- The Washington Times - Monday, October 17, 2005

BEIJING (AP) — Two days of U.S.-Chinese trade talks ended yesterday with no response to an ambitious American proposal to reform China’s financial sector and open its markets wider to foreign products, while also moving faster on currency reforms.

The two sides issued a joint statement highlighting their agreement to cooperate in reforming and regulating financial markets and on the need for currency stability. As is typical in such documents, the emphasis was on consensus.

The statement noted that China intended to make its tightly controlled currency policies more flexible. But it added: “Both sides reaffirmed that excess volatility and disorderly movements in exchange rates are undesirable for economic growth.”

In a meeting with U.S. Treasury Secretary John W. Snow, Chinese Prime Minister Wen Jiabao summed up ties as “generally good,” saying any issue can be settled through talks “while shelving trivial differences,” the official Xinhua News Agency reported.

There was no clear indication of how the Chinese had received the U.S. proposals. China has rejected pressure to waver from its style of communist-led economic reforms. But Mr. Snow emphasized benefits to China and its economy from building up its financial systems and allowing freer trade.

“Underscoring everything we’re doing is a recognition that everything we’re doing is a positive sum game,” Mr. Snow told reporters. “China’s success helps the global economy; our success helps the global economy.”

By moving beyond the currency issue to a wider set of priorities, the administration of President Bush can point to progress elsewhere while avoiding confrontation with Beijing in an area where it says it cannot move any quicker.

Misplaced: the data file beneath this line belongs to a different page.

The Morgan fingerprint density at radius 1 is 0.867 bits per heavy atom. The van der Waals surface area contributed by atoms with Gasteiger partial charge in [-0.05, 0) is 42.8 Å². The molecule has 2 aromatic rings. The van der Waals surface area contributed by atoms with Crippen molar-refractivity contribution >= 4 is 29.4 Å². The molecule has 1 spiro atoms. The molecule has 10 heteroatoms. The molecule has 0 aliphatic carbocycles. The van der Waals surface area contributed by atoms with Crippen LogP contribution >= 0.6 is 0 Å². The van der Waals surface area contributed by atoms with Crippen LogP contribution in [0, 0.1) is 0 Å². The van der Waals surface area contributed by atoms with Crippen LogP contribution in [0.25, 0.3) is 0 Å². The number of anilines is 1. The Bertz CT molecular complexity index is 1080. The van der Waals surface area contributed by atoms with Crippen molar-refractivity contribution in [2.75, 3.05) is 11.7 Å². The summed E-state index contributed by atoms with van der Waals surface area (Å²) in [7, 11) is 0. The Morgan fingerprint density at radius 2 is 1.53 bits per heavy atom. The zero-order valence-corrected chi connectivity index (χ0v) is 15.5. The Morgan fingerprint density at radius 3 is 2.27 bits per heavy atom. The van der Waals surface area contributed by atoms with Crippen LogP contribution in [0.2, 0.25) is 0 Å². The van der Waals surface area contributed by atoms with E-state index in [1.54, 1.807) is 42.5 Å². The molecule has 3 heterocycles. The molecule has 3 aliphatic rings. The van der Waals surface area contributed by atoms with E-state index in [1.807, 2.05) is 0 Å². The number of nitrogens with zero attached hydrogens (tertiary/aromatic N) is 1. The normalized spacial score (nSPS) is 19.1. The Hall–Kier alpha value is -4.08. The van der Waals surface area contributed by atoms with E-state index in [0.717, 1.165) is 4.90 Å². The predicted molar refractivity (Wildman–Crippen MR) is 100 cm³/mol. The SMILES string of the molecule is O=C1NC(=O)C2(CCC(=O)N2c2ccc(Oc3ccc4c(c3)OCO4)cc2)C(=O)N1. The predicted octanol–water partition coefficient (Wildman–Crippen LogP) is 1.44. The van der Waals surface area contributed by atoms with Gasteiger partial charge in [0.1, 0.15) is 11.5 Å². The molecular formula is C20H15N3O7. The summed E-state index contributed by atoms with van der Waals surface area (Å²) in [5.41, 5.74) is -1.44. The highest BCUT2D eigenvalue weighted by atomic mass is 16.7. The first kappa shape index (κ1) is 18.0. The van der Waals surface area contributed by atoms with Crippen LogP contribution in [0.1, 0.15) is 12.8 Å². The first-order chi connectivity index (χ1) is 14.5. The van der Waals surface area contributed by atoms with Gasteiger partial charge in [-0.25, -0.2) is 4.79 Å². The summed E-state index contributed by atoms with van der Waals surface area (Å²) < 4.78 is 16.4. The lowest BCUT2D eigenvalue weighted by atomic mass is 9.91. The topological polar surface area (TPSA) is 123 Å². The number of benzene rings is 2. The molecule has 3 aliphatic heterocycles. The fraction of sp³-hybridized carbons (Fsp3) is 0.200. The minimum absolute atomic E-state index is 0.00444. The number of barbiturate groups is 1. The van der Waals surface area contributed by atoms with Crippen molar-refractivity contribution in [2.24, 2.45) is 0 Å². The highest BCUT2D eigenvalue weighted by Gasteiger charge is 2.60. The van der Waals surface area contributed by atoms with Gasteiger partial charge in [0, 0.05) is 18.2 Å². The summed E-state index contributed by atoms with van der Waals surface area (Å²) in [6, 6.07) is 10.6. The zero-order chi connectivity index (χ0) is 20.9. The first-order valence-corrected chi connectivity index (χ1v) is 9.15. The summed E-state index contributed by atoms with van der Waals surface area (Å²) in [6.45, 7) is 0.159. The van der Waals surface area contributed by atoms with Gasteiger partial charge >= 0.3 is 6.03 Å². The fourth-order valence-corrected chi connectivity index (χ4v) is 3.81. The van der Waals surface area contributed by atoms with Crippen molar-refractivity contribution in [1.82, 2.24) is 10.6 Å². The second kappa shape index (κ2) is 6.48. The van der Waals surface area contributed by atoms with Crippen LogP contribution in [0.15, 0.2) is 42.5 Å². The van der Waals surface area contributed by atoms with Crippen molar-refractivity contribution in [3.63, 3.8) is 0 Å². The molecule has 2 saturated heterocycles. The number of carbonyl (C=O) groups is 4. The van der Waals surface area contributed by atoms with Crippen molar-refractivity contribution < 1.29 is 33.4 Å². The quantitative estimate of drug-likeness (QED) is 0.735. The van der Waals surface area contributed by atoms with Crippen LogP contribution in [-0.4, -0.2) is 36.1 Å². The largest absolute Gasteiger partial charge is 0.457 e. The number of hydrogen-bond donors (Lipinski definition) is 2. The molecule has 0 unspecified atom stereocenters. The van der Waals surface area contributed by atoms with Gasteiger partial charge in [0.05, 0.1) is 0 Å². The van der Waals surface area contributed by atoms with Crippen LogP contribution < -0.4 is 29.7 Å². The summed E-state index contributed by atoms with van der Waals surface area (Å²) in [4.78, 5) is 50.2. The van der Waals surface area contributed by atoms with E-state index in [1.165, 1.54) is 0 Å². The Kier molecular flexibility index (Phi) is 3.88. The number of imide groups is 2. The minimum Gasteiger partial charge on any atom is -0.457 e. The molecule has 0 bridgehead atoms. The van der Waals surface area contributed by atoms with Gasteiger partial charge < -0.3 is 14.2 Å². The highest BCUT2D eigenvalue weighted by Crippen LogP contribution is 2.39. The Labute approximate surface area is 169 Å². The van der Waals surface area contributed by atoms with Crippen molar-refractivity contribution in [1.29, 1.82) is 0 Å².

Mr. Snow and the others said they were encouraged by the descriptions by Beijing’s central bank governor, finance minister and other leaders of moves to make currency policy more flexible, privatize state-owned companies and improve scandal-laden, developing financial markets.

China’s ruling Communist Party recently signed off on a five-year plan focused on pushing ahead with financial reforms while seeking to reduce the huge divide between the city dwellers who have benefited most from the country’s economic boom and the hundreds of millions of rural workers who are far behind.

Mr. Snow applauded those objectives but urged the leadership to do more to build up social welfare services and financial institutions that would offer broader, safer investment options, giving Chinese alternatives to stashing money in bank accounts while encouraging more consumer spending.

“As China moves toward a more consumer-based society, the savings rate will go down and consumers will spend more, allowing China to buy more from the United States,” he said.

Mr. Snow said he needed to see more progress toward loosening controls on the Chinese currency, the yuan, to head off complaints in Washington over the Chinese trade surplus, which surged to a record $162 billion last year.

Chinese officials have said that, for the sake of stability, they will let the yuan’s value adjust gradually after a 2.1 percent revaluation in July, when Beijing gave up a decade-old peg to the dollar and began linking the yuan to a basket of currencies that includes the yen and the euro.

Congress has reacted to the gap with calls for more forceful action, with some lawmakers backing legislation that would impose 27.5 percent tariffs on all Chinese imports unless Beijing takes more steps to allow its currency to rise against the dollar.

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